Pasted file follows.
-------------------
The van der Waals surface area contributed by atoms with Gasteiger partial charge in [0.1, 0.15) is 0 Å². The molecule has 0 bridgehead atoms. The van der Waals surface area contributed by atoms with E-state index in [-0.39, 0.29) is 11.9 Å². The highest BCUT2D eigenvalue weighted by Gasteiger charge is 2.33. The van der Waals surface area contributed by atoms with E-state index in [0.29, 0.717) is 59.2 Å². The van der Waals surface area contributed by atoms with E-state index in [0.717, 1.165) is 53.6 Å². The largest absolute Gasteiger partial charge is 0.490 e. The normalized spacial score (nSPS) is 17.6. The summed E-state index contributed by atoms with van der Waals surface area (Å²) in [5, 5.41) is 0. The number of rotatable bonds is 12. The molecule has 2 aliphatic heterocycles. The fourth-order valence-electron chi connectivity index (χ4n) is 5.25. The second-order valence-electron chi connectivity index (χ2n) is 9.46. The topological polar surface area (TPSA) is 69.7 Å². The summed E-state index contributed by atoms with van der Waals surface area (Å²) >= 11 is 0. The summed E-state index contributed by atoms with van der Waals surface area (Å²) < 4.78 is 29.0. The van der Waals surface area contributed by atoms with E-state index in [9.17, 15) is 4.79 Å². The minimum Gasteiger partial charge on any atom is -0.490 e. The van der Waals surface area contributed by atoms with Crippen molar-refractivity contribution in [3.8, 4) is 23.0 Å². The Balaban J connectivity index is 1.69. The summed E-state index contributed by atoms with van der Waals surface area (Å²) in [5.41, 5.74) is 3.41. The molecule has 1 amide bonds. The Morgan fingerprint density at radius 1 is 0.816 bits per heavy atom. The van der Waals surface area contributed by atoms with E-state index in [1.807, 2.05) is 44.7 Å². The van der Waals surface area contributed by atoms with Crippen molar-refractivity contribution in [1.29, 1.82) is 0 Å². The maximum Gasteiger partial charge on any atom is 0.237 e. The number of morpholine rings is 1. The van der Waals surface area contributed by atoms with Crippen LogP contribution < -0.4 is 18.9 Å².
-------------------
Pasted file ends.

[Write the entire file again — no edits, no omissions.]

The van der Waals surface area contributed by atoms with Gasteiger partial charge in [0.1, 0.15) is 0 Å². The molecule has 0 bridgehead atoms. The van der Waals surface area contributed by atoms with E-state index in [-0.39, 0.29) is 11.9 Å². The highest BCUT2D eigenvalue weighted by Gasteiger charge is 2.33. The van der Waals surface area contributed by atoms with E-state index in [0.29, 0.717) is 59.2 Å². The van der Waals surface area contributed by atoms with E-state index in [0.717, 1.165) is 53.6 Å². The largest absolute Gasteiger partial charge is 0.490 e. The normalized spacial score (nSPS) is 17.6. The summed E-state index contributed by atoms with van der Waals surface area (Å²) in [5, 5.41) is 0. The number of rotatable bonds is 12. The molecule has 2 aliphatic heterocycles. The fourth-order valence-electron chi connectivity index (χ4n) is 5.25. The second-order valence-electron chi connectivity index (χ2n) is 9.46. The topological polar surface area (TPSA) is 69.7 Å². The summed E-state index contributed by atoms with van der Waals surface area (Å²) >= 11 is 0. The summed E-state index contributed by atoms with van der Waals surface area (Å²) < 4.78 is 29.0. The van der Waals surface area contributed by atoms with E-state index in [9.17, 15) is 4.79 Å². The minimum Gasteiger partial charge on any atom is -0.490 e. The van der Waals surface area contributed by atoms with Crippen molar-refractivity contribution in [3.8, 4) is 23.0 Å². The Balaban J connectivity index is 1.69. The summed E-state index contributed by atoms with van der Waals surface area (Å²) in [5.41, 5.74) is 3.41. The molecule has 1 amide bonds. The Morgan fingerprint density at radius 1 is 0.816 bits per heavy atom. The van der Waals surface area contributed by atoms with E-state index in [1.807, 2.05) is 44.7 Å². The van der Waals surface area contributed by atoms with Crippen molar-refractivity contribution in [1.29, 1.82) is 0 Å². The maximum Gasteiger partial charge on any atom is 0.237 e. The number of morpholine rings is 1. The van der Waals surface area contributed by atoms with Crippen LogP contribution < -0.4 is 18.9 Å².